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‘Fatal’ contract mistakes

Wairarapa employers falling foul of their own employment agreements stand to lose thousands of dollars in personal grievance claims.

Wairarapa barrister Jills Angus Burney has spoken out on what she calls “fatal mistakes” made by employers after the Times-Age became aware of an allegation of unfair dismissal relating to a well-known business in the region.

Angus Burney said employers’ ignorance of their own employment agreements could cost businesses in the region thousands of dollars in personal grievance claims – and the number of cases is rising.

“There have been some blatant and really avoidable situations developing in Wairarapa,” she said.

“I’ve done a lot of cases over the years here, and it’s not so much about the substance of the dismissal, but, procedurally, employers are not giving much thought to it.

“You can make fatal mistakes in procedure.”

Wairarapa Community Law manager Murray Henderson confirmed that cases coming through the centre largely concern basic failures, with employers not following due process.

“It’s employers not following their own employment agreement for a start, not knowing what their employment agreement says.”

 Barrister Jills Angus Burney says there are blatant and avoidable employment issues developing in Wairarapa. PHOTO/SUPPLIED

Barrister Jills Angus Burney says there are blatant and avoidable employment issues developing in Wairarapa. PHOTO/SUPPLIED

He estimated the centre receives three to four claims a week regarding employment issues, with at least one that could give rise to a personal grievance.

Henderson said there had been a measurable increase in claims since covid, but could not say whether it was due to increasing cognisance of employee rights, or Employment Relations Act 2000 breaches.

Angus Burney said the cases she’s received showed employers are failing to take into account consultation or the notice period for dismissal.

“Often what happens is someone gets notice of termination, but they get less notice than what is in their contract.”

The Employment Relations Act 2000, which governs the personal grievance process, allows for a raft of claims, some of which include unjustified dismissal or disadvantage, discrimination, and breaches around hours and shifts.

The Act promotes mediation as the first step to resolving an employment relationship problem, but it was costly when that failed, Angus Burney said.

The Act protects the need for people, who rely on an income, to be treated with dignity, and Angus Burney noted the average payout by the Employment Relations Authority [Authority] for humiliation and distress caused by incorrect processes is $15,000.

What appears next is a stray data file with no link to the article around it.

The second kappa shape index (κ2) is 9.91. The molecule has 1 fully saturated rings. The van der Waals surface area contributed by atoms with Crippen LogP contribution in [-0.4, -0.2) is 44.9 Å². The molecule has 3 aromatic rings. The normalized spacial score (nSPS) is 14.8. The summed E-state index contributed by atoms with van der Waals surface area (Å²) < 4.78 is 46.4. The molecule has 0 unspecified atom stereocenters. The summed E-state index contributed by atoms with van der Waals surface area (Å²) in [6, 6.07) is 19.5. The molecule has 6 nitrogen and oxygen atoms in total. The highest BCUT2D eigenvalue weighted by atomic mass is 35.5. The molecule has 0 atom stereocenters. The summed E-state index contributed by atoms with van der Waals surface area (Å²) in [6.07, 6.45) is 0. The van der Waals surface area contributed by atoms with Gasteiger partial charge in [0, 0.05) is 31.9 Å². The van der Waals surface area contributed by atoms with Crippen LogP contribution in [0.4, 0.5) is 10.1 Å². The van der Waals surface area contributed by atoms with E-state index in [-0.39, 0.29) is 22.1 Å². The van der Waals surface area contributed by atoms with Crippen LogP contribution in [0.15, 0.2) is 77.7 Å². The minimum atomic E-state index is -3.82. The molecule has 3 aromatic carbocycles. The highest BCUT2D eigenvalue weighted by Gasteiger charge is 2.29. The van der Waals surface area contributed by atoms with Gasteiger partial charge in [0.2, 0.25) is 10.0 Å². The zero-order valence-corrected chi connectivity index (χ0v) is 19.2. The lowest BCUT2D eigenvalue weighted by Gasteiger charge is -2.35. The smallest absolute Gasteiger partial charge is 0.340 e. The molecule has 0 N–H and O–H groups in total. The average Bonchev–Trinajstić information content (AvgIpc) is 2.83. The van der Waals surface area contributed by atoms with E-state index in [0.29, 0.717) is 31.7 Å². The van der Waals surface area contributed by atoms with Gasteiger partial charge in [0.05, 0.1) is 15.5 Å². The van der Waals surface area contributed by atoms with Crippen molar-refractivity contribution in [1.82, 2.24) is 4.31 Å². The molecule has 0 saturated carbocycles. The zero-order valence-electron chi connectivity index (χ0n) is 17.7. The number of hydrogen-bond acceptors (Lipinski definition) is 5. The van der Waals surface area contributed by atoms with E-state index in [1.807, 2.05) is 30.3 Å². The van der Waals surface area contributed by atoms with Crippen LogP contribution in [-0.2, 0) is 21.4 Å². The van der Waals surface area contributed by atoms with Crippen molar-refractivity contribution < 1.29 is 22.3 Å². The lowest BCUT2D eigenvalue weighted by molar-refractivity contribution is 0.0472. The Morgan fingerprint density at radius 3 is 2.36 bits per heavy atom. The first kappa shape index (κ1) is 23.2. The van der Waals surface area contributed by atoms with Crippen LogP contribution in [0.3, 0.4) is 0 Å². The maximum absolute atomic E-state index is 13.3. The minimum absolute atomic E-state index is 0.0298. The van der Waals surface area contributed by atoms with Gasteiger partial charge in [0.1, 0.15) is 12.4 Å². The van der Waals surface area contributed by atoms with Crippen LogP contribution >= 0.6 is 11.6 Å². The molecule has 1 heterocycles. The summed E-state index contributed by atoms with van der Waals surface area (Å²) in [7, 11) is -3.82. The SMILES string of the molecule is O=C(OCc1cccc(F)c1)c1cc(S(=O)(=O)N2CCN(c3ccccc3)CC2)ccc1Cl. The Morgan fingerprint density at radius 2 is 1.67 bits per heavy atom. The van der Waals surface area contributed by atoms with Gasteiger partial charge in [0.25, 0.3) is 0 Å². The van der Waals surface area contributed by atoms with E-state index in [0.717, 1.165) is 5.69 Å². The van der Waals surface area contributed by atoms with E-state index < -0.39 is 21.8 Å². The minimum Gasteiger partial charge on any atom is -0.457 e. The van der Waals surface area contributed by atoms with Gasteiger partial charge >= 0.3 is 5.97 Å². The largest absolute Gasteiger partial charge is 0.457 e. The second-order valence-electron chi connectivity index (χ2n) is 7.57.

However, she said that does not take into account the accumulation of lost wages [three to four months on average], which the Act also provides for.

“Employers that make mistakes could be facing $20-30,000 in remedies, not counting legal costs.”

In July 2020, a Nelson forklift operator – wrongfully dismissed for telling his boss to go “f*** himself” – was awarded $5600 for humiliation, loss of dignity and hurt feelings, with the authority stating he also deserved three months’ lost wages.

Angus Burney said employers seeking to dismiss an employee first need to identify legitimate grounds for dismissal to protect themselves from claims.

“You have to identify the problem before you get to dismissal. Identify it and the options to resolve it,” she said.

“Most contracts have prescriptive clauses to follow when something is not going right – if you’re not following your own process, what’s the point in having one?

“For example, knowing your employees’ notice period is first and foremost.”

Angus Burney said she understood that businesses are operating in difficult circumstances – but so too are employees.

“Personal grievance cases are pretty much the mainstay of what employment advisers are doing,” she said.

“Lawyers aren’t complaining, because we get plenty of work out of it.

“But it’s deeply distressing for someone that is vulnerable, or on a minimum wage.”

Henderson said issues were not always “one-sided” and noted the Ministry of Business Innovation and Employment’s free early resolution service – implemented at the end of 2020 – could nip problems in the bud before they become major.


Mary Argue
Mary Argue
Mary Argue is a reporter at the Wairarapa Times-Age with an interest in justice and the region’s emergency services, regularly covering Masterton District Court, Fire and Emergency and Police.

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